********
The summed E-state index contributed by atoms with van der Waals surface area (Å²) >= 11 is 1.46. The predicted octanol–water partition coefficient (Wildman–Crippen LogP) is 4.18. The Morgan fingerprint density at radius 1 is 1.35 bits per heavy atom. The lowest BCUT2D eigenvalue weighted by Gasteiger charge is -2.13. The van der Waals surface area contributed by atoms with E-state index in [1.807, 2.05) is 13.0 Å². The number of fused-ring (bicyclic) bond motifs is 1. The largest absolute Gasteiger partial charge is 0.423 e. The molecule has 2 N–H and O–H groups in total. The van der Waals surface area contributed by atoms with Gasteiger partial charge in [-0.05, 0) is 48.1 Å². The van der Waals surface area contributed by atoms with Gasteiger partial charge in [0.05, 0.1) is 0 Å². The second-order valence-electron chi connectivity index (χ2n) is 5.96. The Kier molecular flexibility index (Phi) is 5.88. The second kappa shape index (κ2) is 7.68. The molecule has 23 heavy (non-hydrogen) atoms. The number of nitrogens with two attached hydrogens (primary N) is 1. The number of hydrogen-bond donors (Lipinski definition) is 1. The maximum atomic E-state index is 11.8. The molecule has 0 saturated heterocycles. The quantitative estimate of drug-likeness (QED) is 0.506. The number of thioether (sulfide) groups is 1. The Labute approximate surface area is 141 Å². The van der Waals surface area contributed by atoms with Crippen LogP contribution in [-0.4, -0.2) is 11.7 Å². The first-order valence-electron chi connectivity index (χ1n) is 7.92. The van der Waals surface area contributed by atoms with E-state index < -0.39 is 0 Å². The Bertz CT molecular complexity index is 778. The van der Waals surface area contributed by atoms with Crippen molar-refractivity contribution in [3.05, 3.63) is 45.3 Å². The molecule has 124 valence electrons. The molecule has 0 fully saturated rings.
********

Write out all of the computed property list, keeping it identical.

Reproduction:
The summed E-state index contributed by atoms with van der Waals surface area (Å²) >= 11 is 1.46. The predicted octanol–water partition coefficient (Wildman–Crippen LogP) is 4.18. The Morgan fingerprint density at radius 1 is 1.35 bits per heavy atom. The lowest BCUT2D eigenvalue weighted by Gasteiger charge is -2.13. The van der Waals surface area contributed by atoms with E-state index in [1.807, 2.05) is 13.0 Å². The number of fused-ring (bicyclic) bond motifs is 1. The largest absolute Gasteiger partial charge is 0.423 e. The molecule has 2 N–H and O–H groups in total. The van der Waals surface area contributed by atoms with Gasteiger partial charge in [-0.05, 0) is 48.1 Å². The van der Waals surface area contributed by atoms with Gasteiger partial charge in [0.05, 0.1) is 0 Å². The second-order valence-electron chi connectivity index (χ2n) is 5.96. The Kier molecular flexibility index (Phi) is 5.88. The second kappa shape index (κ2) is 7.68. The molecule has 23 heavy (non-hydrogen) atoms. The number of nitrogens with two attached hydrogens (primary N) is 1. The number of hydrogen-bond donors (Lipinski definition) is 1. The maximum atomic E-state index is 11.8. The molecule has 0 saturated heterocycles. The quantitative estimate of drug-likeness (QED) is 0.506. The number of thioether (sulfide) groups is 1. The Labute approximate surface area is 141 Å². The van der Waals surface area contributed by atoms with Crippen LogP contribution in [-0.4, -0.2) is 11.7 Å². The first-order valence-electron chi connectivity index (χ1n) is 7.92. The van der Waals surface area contributed by atoms with E-state index < -0.39 is 0 Å². The Bertz CT molecular complexity index is 778. The van der Waals surface area contributed by atoms with Crippen molar-refractivity contribution in [3.05, 3.63) is 45.3 Å². The molecule has 124 valence electrons. The molecule has 0 fully saturated rings.